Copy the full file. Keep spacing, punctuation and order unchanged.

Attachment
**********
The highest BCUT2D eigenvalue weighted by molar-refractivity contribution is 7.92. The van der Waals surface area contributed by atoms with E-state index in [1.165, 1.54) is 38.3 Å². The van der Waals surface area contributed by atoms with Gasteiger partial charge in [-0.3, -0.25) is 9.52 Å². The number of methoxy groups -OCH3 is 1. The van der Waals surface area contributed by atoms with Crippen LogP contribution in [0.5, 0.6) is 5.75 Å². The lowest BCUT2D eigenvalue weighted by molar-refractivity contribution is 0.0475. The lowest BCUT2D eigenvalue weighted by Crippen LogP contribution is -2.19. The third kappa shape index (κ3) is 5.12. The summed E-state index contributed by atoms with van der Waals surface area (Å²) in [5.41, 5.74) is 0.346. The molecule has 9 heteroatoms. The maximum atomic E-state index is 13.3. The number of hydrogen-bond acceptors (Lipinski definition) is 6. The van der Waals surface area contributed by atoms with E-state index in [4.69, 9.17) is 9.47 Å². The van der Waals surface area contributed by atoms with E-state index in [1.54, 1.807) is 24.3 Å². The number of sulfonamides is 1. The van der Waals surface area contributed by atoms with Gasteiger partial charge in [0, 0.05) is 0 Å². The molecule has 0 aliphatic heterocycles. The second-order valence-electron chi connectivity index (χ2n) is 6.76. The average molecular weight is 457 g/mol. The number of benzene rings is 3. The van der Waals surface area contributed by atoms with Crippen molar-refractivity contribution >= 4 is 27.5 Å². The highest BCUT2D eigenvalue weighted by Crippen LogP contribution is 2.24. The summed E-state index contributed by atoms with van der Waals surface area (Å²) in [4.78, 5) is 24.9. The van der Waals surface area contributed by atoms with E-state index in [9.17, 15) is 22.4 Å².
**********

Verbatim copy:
The highest BCUT2D eigenvalue weighted by molar-refractivity contribution is 7.92. The van der Waals surface area contributed by atoms with E-state index in [1.165, 1.54) is 38.3 Å². The van der Waals surface area contributed by atoms with Gasteiger partial charge in [-0.3, -0.25) is 9.52 Å². The number of methoxy groups -OCH3 is 1. The van der Waals surface area contributed by atoms with Crippen LogP contribution in [0.5, 0.6) is 5.75 Å². The lowest BCUT2D eigenvalue weighted by molar-refractivity contribution is 0.0475. The lowest BCUT2D eigenvalue weighted by Crippen LogP contribution is -2.19. The third kappa shape index (κ3) is 5.12. The summed E-state index contributed by atoms with van der Waals surface area (Å²) in [5.41, 5.74) is 0.346. The molecule has 9 heteroatoms. The maximum atomic E-state index is 13.3. The number of hydrogen-bond acceptors (Lipinski definition) is 6. The van der Waals surface area contributed by atoms with E-state index in [4.69, 9.17) is 9.47 Å². The van der Waals surface area contributed by atoms with E-state index in [1.54, 1.807) is 24.3 Å². The number of sulfonamides is 1. The van der Waals surface area contributed by atoms with Gasteiger partial charge in [0, 0.05) is 0 Å². The molecule has 0 aliphatic heterocycles. The second-order valence-electron chi connectivity index (χ2n) is 6.76. The average molecular weight is 457 g/mol. The number of benzene rings is 3. The van der Waals surface area contributed by atoms with Crippen molar-refractivity contribution >= 4 is 27.5 Å². The highest BCUT2D eigenvalue weighted by Crippen LogP contribution is 2.24. The summed E-state index contributed by atoms with van der Waals surface area (Å²) in [4.78, 5) is 24.9. The van der Waals surface area contributed by atoms with E-state index in [9.17, 15) is 22.4 Å².